The report by the Anti-Defamation League
, which monitors domestic extremism, shows white supremacist groups are going beyond spreading their doctrine online
and are taking it into the real world. It also finds extremist movements are not just relying on guns but using vehicles as weapons to commit attacks in the United States.
Last year, extremists of all types killed at least 34 people in the country, with some of those deaths making national headlines, according to the report.
The Las Vegas shooting, which left 58 people dead
in October, is not included in last year's tally because the killer's motive remains unknown.
But even without that number, 2017 was the fifth-deadliest year for extremist violence since 1970, the report said.
"Extremism in any form is an issue (whether it's) foreign born, politically minded extremism or racially focused extremism," said Jonathan Greenblatt, CEO of the Anti-Defamation League.
Of the total number of people killed by domestic extremists last year, right-wing extremists were responsible for 20 deaths, with 18 of those by white supremacists alone, the league said.
One high-profile killing was the August death
of Heather Heyer in Charlottesville, Virginia, who died after a car plowed into a crowd of people protesting a white supremacist rally.
"Heyer's death received national attention
and for many served as a wake-up call to the dangers posed by a re-energized white supremacist movement," the league said.
Last year's deaths by domestic extremists also includes nine by Islamic extremists and five by what the league described as black nationalists.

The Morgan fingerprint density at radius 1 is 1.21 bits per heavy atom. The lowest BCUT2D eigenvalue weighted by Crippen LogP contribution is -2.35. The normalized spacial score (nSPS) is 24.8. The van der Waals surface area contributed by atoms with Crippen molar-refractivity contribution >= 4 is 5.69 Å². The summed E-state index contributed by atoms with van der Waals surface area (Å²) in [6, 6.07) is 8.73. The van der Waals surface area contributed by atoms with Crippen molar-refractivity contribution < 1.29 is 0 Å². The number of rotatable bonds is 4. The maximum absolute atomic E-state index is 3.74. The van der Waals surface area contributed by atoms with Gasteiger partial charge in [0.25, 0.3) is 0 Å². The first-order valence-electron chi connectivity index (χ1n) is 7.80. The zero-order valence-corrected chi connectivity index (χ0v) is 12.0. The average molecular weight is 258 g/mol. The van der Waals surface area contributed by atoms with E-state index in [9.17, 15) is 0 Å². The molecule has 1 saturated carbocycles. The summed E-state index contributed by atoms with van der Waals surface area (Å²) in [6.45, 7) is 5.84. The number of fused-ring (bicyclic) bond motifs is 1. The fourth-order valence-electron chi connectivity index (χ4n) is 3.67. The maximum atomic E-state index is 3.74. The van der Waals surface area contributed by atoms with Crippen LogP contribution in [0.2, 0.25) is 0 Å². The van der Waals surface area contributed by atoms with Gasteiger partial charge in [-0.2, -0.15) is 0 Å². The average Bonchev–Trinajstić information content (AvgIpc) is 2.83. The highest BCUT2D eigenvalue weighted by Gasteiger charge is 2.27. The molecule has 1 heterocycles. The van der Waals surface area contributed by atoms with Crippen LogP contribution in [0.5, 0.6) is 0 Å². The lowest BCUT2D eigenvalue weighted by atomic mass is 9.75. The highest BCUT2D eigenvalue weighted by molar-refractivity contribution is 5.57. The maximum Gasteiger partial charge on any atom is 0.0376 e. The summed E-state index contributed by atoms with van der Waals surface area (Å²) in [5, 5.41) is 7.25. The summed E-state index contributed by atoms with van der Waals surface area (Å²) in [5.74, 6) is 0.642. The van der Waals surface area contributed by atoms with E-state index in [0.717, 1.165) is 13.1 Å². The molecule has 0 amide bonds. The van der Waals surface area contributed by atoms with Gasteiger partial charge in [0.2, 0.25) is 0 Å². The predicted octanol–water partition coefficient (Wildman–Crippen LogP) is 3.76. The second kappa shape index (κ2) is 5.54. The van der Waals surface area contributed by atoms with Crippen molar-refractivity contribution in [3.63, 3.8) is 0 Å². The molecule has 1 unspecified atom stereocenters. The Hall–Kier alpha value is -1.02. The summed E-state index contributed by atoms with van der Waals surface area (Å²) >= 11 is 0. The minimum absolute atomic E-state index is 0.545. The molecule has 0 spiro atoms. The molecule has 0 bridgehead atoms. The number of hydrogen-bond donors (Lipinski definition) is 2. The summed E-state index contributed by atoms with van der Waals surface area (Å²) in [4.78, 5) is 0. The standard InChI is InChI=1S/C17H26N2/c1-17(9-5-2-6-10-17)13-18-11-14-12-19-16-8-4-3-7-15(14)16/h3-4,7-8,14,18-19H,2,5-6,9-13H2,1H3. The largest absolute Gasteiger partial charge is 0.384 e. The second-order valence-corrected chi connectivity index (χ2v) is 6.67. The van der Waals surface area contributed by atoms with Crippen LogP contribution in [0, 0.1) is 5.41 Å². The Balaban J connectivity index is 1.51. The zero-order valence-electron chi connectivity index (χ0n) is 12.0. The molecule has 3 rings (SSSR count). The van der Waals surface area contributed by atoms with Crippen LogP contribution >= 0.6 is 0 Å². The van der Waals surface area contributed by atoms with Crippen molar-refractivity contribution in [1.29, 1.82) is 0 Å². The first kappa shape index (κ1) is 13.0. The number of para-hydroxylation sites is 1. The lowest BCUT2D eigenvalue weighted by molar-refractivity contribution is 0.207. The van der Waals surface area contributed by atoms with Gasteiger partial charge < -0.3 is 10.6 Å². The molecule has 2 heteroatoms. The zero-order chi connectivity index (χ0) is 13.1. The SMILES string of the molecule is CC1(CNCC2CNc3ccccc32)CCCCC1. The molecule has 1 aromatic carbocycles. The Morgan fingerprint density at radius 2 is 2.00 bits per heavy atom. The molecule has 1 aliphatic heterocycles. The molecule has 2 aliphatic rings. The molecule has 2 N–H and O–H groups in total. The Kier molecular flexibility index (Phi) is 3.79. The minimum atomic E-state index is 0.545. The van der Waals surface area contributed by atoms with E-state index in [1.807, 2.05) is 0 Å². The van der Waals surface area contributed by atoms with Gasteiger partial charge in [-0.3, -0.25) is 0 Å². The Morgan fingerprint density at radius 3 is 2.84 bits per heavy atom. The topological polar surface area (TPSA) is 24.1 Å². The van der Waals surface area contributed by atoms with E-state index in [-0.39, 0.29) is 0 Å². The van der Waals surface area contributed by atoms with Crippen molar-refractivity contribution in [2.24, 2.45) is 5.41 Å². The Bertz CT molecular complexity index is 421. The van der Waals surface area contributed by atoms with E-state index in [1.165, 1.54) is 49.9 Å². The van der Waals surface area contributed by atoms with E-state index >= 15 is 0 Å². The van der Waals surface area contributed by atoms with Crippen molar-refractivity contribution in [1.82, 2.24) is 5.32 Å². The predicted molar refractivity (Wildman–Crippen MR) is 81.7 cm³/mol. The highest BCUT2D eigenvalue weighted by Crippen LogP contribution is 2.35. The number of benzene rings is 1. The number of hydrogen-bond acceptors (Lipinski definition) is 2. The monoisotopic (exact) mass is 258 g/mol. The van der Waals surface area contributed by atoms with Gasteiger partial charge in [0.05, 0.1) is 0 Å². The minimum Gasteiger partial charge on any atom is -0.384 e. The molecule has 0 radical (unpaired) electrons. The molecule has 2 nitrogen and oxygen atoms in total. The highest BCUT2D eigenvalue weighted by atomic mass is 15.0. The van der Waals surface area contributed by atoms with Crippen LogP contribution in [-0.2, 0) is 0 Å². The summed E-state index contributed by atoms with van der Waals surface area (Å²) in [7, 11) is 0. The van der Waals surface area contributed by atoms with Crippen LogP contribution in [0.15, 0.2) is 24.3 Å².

The vehicular attack on a New York bike path that left eight people dead was considered the single deadliest Islamic extremist attack last year.
"The deadliest extremist-related incident in 2017 involved a vehicle. Given the murder of Heather Heyer also involved a vehicle, the most highly publicized Islamic extremist and white supremacist-related murders in 2017 each used vehicles as weapons -- a first for the United States," the league said.
The ninth death as a result of a suspected Islamist extremist attack was the February killing of a transit security guard in Denver, allegedly by a man who had converted to Islam, according to the report.
The five deaths attributed to black nationalists included a man accused of fatally shooting three white men in April
At least 71 people died in extremist-related killings in 2016, according to the league. The majority of those were from the Orlando nightclub shooting
that left 49 people dead and was blamed on an Islamic extremist.
Also in 2016, two alleged black nationalists killed eight police officers in Dallas
and Baton Rouge, Louisiana,
the league said.
In 2015, there were 69 deaths blamed on extremists, the league said, numbers that include the San Bernardino, California, mass shootings by an Islamic extremist. The Bureau of Alcohol, Tobacco, Firearms and Explosives told CNN one of the guns used in the shooting was legally purchased.
The deadliest year for domestic extremist killings was in 1995 when 184 people were killed, the group said. The figure included the 168 people who died in the Oklahoma City bombing that April.